Developmental-behavioral disorders are among the most common chronic medical problems encountered in primary care pediatric practice. In addition, the numbers of children with identified developmental-behavioral disorders have increased over time, and thus, so has the need for greater educational, therapeutic, and developmental-behavioral health supports. Primary pediatric medical providers are ideally positioned to identify developmental-behavioral problems at the earliest possible age, given their frequent and longitudinal contact with children and their families beginning at birth. While families rely on their primary care providers for their knowledge of diseases of childhood, they also consider primary pediatric medical providers as expert in all aspects of children’s health, including development and behavior, and they typically first approach their primary pediatric medical providers about their concerns about their children’s development or behavior before approaching any other professionals. This family reliance on their medical providers, combined with the prevalence of developmental-behavioral disorders, highlights the importance of routine developmental and behavioral surveillance, screening, and evaluation within the primary care medical home.
DEVELOPMENTAL AND BEHAVIORAL SURVEILLANCE
The American Academy of Pediatrics (AAP) has published a policy statement on developmental surveillance, screening, and evaluation, and a clinical report on behavioral screening. Developmental and behavioral surveillance is a longitudinal process of developmental and behavioral monitoring over time within the primary care medical home. Developmental and behavioral surveillance should occur at every well child visit, and it helps to provide parent education, assists in supporting healthy development and behavior, and is useful in identifying children who may be at an increased risk of developmental and behavioral differences. Developmental surveillance relies on the clinical judgment and accumulated experience of pediatric medical providers, and it consists of five key components: (1) specifically asking about parental developmental-behavioral concerns, (2) identifying neurobiologic (eg, prematurity) and psychosocial (eg, maternal depression) risk and protective factors, (3) obtaining a developmental and behavioral history, (4) observing the child’s development and behavior during the clinic visit, and (5) maintaining an accurate documentation of findings. If concerns are raised through developmental-behavioral surveillance, the child should be referred to his or her local early intervention (birth through 3 years of age) or early childhood special education (3 to 5 years of age) program.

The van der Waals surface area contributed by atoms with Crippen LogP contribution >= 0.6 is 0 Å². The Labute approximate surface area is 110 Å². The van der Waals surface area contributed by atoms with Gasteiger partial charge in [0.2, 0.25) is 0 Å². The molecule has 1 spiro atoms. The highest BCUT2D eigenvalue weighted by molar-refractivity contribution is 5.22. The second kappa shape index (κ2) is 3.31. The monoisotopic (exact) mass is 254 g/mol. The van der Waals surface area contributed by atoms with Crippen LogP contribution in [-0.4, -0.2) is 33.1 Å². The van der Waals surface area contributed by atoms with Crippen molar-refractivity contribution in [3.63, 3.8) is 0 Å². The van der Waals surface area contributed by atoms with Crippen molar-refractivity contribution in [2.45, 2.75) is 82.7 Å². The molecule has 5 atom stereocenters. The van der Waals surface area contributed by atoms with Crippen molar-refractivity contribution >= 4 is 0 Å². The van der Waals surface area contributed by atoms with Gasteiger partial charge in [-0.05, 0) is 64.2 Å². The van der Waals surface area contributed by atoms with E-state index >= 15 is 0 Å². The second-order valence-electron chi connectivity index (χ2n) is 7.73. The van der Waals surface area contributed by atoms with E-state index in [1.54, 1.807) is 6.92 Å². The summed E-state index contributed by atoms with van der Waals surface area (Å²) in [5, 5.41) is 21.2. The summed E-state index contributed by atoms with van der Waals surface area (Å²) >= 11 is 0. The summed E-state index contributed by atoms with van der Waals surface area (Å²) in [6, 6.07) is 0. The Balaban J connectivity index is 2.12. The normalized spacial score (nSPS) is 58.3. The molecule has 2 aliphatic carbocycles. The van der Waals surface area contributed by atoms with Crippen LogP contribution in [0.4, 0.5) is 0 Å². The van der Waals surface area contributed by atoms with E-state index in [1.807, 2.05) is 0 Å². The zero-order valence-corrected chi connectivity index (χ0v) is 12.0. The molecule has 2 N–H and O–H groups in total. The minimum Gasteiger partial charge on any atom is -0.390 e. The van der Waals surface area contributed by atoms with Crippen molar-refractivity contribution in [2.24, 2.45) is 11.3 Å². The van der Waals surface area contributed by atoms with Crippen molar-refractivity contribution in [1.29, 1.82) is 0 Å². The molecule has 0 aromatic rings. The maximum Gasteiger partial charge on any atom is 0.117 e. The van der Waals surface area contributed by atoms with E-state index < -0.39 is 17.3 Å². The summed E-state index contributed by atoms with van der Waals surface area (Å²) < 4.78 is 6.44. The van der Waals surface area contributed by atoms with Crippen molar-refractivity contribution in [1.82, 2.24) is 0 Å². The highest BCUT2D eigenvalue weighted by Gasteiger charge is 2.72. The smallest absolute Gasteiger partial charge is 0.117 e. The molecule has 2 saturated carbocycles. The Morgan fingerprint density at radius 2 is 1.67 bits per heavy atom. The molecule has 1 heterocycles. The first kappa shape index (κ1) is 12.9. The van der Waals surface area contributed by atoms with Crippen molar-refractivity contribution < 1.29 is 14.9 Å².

DEVELOPMENTAL AND BEHAVIORAL SCREENING
With the goal of identifying developmental and behavioral disorders as early as possible, so that interventions can begin at the youngest possible age when the central nervous system has increased capacity for plasticity, pediatric medical providers should implement developmental and behavioral screening during early childhood. Developmental and behavioral screening involves the administration of standardized and validated measures to parents/caregivers, as research has shown that parents reliably report on their children’s development and behavior. Important screening test properties include sensitivity, specificity, predictive validity, reliability, and standardization sample. These screening tools are most commonly parent questionnaires, and developmental and behavioral screening tests are designed to identify children at significant risk for a developmental or behavioral ...